What can I get for lunch for $10, or better yet, $6 or less?
Ghana – Food is the cheapest expense in Ghana for travelers. For just about $1.00 (or 1.5 Ghana Cedis), you can enjoy summer corn that is cooked by roadside vendors. I like the corn with peanuts (roasted groundnuts) and don’t forget your bottled or purified water!
Roasted plantain or yam with groundnuts is also very good for the person on the move. You can have a sit-down lunch at any of the fast food canteens that dot the major cities for less than $10.00. Rice and chicken or fish or hot soup with rice is standard meals for travelers. Fish stew and rice or yams provide a decent break, but if you still want to eat what you are already familiar with, you can order pizza and spaghetti on request at the canteens.
Fruits are cheap-wash the mangoes, but the bananas, pineapples, pawpaw, and sugarcane are ready to eat once peeled and you can easily buy them from roadside vendors, especially between Accra and Cape Coast.
Germany – Lunch is the best time of day to pack in the protein, from a financial perspective. Any number of Italian, Bavarian, Vietnamese, Thai and French eateries offer filling, daily specials for under $10 ( €8). A bratwurst—or in Berlin a spicy currywurst—eaten at a street stall will set you back about $2.50. But the best eating experience by far is Sunday brunch which has been refined by Germans into one of the world’s most diverse and social meals: croissants and conversation, cereals, eggs, salmon, sausage and contentment are washed down with liters of strong coffee and hot chocolate for two or three hours—and all for about $10 (€8) per person.
What are the best bets for finding cheap places to sleep?
Germany – German hostels—whether in the center of Hamburg or high in the Alps—are of an exceptionally high standard and charge as little as €30 ($36) a night. For families, charismatic Pensions or Hotel-Pensions, usually privately-owned and occupying one or two floors in historic apartment buildings, provide a more private and atmospheric alternative, with prices starting at around €60 ($72) single.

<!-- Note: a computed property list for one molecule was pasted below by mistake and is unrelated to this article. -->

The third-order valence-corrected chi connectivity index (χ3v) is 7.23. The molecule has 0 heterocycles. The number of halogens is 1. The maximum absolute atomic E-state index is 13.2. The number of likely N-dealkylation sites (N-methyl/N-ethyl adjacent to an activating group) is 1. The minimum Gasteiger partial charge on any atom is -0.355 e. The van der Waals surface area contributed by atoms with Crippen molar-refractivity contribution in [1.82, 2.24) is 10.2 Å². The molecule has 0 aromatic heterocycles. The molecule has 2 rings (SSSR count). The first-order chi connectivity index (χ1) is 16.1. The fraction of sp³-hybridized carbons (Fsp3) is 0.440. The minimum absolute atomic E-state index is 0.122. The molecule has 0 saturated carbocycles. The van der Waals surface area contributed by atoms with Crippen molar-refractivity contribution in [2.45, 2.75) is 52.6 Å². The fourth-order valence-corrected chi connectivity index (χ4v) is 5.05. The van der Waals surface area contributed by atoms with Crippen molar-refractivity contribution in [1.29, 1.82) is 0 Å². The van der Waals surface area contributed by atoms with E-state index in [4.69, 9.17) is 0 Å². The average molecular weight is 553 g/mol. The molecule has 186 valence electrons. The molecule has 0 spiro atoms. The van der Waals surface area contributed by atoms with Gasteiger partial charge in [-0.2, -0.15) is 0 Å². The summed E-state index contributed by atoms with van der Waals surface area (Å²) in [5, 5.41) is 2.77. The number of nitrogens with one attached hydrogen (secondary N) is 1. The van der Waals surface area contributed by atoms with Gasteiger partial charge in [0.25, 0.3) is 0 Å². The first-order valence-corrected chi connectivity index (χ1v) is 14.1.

Ghana – For very safe but reasonable hostel accommodation in Accra, try the Pink Hostel. The rates start at about $30 per night and the international students who have spent time here recommend it highly. This might be the safest way to start your visit as you take your time to explore other housing options. For the majority of hotels in Accra, the going rate ranges between $50 and $65 per night. It will not be difficult to find these, including the Holiday Hotel at the airport residential area.
For a reasonable priced hotel accommodation when in Kumasi, I will recommend that you stay outside the city limits. There are several small hotels at Ejusu (just about 8 km on the Accra-Kumasi road and just outside the city of Kumasi.) For about $15 per night, I will recommend JosMay or the Davellen hotels. Several other hotels at Ejusu and the immediate outskirts of Kumasi are available at $50.00 per night rates. For a nightly rate of about $60, you can also select the centrally located Sambra Hotel within the city limits of Kumasi. This gives you an idea of the general range.
Dr. David Owusu-Ansah, originally from Ghana, is Professor of African Studies at James Madison University in Virginia and is author of the Historical Dictionary of Ghana, now in its third edition. He serves as the Special Assistant to the President of JMU on Faculty Diversity. Owusu-Ansah holds a doctoral degree from Northwestern University; a masters degree in Islamic Studies from McGill University, and an honors bachelor degree in Comparative Religions from the University of Cape Coast (Ghana). He is a former fellow of the Harry S. Truman Institute for International Peace at the Hebrew University of Jerusalem.
Rory MacLean’s seven books, including UK best-sellers Stalin’s Nose and Under the Dragon, have challenged and invigorated travel writing, and according to the late John Fowles are among works that “marvellously explain why literature still lives.” He now lives in Berlin. (See one of his Perceptive Travel stories here: Sun-bathing with Ghosts in Cassadaga.)
For info on that real football thingy going on right now, see the World Cup Blog.